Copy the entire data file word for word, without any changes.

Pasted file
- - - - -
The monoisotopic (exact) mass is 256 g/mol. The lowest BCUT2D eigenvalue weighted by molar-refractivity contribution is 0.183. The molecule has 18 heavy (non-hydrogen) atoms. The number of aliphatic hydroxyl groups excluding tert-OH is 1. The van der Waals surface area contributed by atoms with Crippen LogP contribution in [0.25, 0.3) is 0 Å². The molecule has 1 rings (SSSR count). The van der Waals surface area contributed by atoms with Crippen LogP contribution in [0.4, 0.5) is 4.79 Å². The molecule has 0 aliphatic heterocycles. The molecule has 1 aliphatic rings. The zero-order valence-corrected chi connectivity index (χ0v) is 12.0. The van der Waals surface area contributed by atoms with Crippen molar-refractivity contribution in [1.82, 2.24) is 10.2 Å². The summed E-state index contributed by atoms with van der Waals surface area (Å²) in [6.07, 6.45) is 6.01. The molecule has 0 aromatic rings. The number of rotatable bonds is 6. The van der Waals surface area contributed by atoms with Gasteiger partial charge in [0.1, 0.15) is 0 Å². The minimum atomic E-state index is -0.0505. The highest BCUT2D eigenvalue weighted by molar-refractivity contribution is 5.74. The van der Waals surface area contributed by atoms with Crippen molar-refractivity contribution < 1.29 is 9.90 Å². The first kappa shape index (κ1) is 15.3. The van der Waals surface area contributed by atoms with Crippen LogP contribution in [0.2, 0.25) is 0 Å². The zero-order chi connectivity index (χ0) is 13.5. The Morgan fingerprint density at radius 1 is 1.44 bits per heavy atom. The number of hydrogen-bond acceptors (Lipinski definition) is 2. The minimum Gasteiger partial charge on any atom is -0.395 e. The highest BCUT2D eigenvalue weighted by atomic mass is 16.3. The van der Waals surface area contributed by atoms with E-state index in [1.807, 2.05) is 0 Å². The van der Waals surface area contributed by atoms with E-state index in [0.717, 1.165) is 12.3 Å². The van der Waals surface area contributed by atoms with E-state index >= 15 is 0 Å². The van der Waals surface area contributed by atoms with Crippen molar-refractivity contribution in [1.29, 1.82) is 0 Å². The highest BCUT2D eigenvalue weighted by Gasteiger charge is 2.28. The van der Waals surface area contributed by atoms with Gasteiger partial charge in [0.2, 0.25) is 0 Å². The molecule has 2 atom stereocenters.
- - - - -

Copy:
The monoisotopic (exact) mass is 256 g/mol. The lowest BCUT2D eigenvalue weighted by molar-refractivity contribution is 0.183. The molecule has 18 heavy (non-hydrogen) atoms. The number of aliphatic hydroxyl groups excluding tert-OH is 1. The van der Waals surface area contributed by atoms with Crippen LogP contribution in [0.25, 0.3) is 0 Å². The molecule has 1 rings (SSSR count). The van der Waals surface area contributed by atoms with Crippen LogP contribution in [0.4, 0.5) is 4.79 Å². The molecule has 0 aliphatic heterocycles. The molecule has 1 aliphatic rings. The zero-order valence-corrected chi connectivity index (χ0v) is 12.0. The van der Waals surface area contributed by atoms with Crippen molar-refractivity contribution in [1.82, 2.24) is 10.2 Å². The summed E-state index contributed by atoms with van der Waals surface area (Å²) in [6.07, 6.45) is 6.01. The molecule has 0 aromatic rings. The number of rotatable bonds is 6. The van der Waals surface area contributed by atoms with Gasteiger partial charge in [0.1, 0.15) is 0 Å². The minimum atomic E-state index is -0.0505. The highest BCUT2D eigenvalue weighted by molar-refractivity contribution is 5.74. The van der Waals surface area contributed by atoms with Crippen molar-refractivity contribution < 1.29 is 9.90 Å². The first kappa shape index (κ1) is 15.3. The van der Waals surface area contributed by atoms with Crippen LogP contribution in [0.2, 0.25) is 0 Å². The zero-order chi connectivity index (χ0) is 13.5. The Morgan fingerprint density at radius 1 is 1.44 bits per heavy atom. The number of hydrogen-bond acceptors (Lipinski definition) is 2. The minimum Gasteiger partial charge on any atom is -0.395 e. The highest BCUT2D eigenvalue weighted by atomic mass is 16.3. The van der Waals surface area contributed by atoms with E-state index in [1.807, 2.05) is 0 Å². The van der Waals surface area contributed by atoms with E-state index in [0.717, 1.165) is 12.3 Å². The van der Waals surface area contributed by atoms with E-state index >= 15 is 0 Å². The van der Waals surface area contributed by atoms with Crippen molar-refractivity contribution in [1.29, 1.82) is 0 Å². The highest BCUT2D eigenvalue weighted by Gasteiger charge is 2.28. The van der Waals surface area contributed by atoms with Gasteiger partial charge in [0.2, 0.25) is 0 Å². The molecule has 2 atom stereocenters.